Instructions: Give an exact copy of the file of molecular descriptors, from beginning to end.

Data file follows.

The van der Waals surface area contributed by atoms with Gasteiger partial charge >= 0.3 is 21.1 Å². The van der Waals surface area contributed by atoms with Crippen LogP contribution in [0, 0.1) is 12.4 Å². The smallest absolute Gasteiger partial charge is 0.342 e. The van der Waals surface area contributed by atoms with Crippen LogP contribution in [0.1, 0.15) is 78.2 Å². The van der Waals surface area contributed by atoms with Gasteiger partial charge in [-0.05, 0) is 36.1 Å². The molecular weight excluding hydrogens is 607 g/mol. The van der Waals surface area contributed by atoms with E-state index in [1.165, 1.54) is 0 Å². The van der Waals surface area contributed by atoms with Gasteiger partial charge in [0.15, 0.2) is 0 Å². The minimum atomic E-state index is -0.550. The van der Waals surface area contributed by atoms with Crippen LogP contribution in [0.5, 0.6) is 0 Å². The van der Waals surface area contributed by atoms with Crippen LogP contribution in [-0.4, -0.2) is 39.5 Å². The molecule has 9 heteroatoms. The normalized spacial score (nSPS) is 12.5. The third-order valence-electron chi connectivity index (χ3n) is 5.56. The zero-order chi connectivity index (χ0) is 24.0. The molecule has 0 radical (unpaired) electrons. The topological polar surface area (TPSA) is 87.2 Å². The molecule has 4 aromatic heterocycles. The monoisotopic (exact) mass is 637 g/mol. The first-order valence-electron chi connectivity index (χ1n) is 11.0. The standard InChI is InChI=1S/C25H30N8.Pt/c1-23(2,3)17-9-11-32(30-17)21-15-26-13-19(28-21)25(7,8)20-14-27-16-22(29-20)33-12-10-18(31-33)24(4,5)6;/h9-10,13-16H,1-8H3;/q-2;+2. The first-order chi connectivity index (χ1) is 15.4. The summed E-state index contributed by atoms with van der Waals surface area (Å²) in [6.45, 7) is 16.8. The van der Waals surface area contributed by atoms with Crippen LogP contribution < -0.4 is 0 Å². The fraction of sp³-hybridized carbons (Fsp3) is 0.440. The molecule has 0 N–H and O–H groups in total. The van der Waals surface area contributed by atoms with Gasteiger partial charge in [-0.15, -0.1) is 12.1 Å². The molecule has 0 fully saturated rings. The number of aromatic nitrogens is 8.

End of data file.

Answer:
The van der Waals surface area contributed by atoms with Gasteiger partial charge >= 0.3 is 21.1 Å². The van der Waals surface area contributed by atoms with Crippen LogP contribution in [0, 0.1) is 12.4 Å². The smallest absolute Gasteiger partial charge is 0.342 e. The van der Waals surface area contributed by atoms with Crippen LogP contribution in [0.1, 0.15) is 78.2 Å². The van der Waals surface area contributed by atoms with Gasteiger partial charge in [-0.05, 0) is 36.1 Å². The molecular weight excluding hydrogens is 607 g/mol. The van der Waals surface area contributed by atoms with E-state index in [1.165, 1.54) is 0 Å². The van der Waals surface area contributed by atoms with Gasteiger partial charge in [0.15, 0.2) is 0 Å². The minimum atomic E-state index is -0.550. The van der Waals surface area contributed by atoms with Crippen LogP contribution in [0.5, 0.6) is 0 Å². The van der Waals surface area contributed by atoms with Crippen LogP contribution in [-0.4, -0.2) is 39.5 Å². The molecule has 9 heteroatoms. The normalized spacial score (nSPS) is 12.5. The third-order valence-electron chi connectivity index (χ3n) is 5.56. The zero-order chi connectivity index (χ0) is 24.0. The molecule has 0 radical (unpaired) electrons. The topological polar surface area (TPSA) is 87.2 Å². The molecule has 4 aromatic heterocycles. The monoisotopic (exact) mass is 637 g/mol. The first-order valence-electron chi connectivity index (χ1n) is 11.0. The standard InChI is InChI=1S/C25H30N8.Pt/c1-23(2,3)17-9-11-32(30-17)21-15-26-13-19(28-21)25(7,8)20-14-27-16-22(29-20)33-12-10-18(31-33)24(4,5)6;/h9-10,13-16H,1-8H3;/q-2;+2. The first-order chi connectivity index (χ1) is 15.4. The summed E-state index contributed by atoms with van der Waals surface area (Å²) in [6.45, 7) is 16.8. The van der Waals surface area contributed by atoms with Crippen LogP contribution < -0.4 is 0 Å². The fraction of sp³-hybridized carbons (Fsp3) is 0.440. The molecule has 0 N–H and O–H groups in total. The van der Waals surface area contributed by atoms with Gasteiger partial charge in [-0.15, -0.1) is 12.1 Å². The molecule has 0 fully saturated rings. The number of aromatic nitrogens is 8.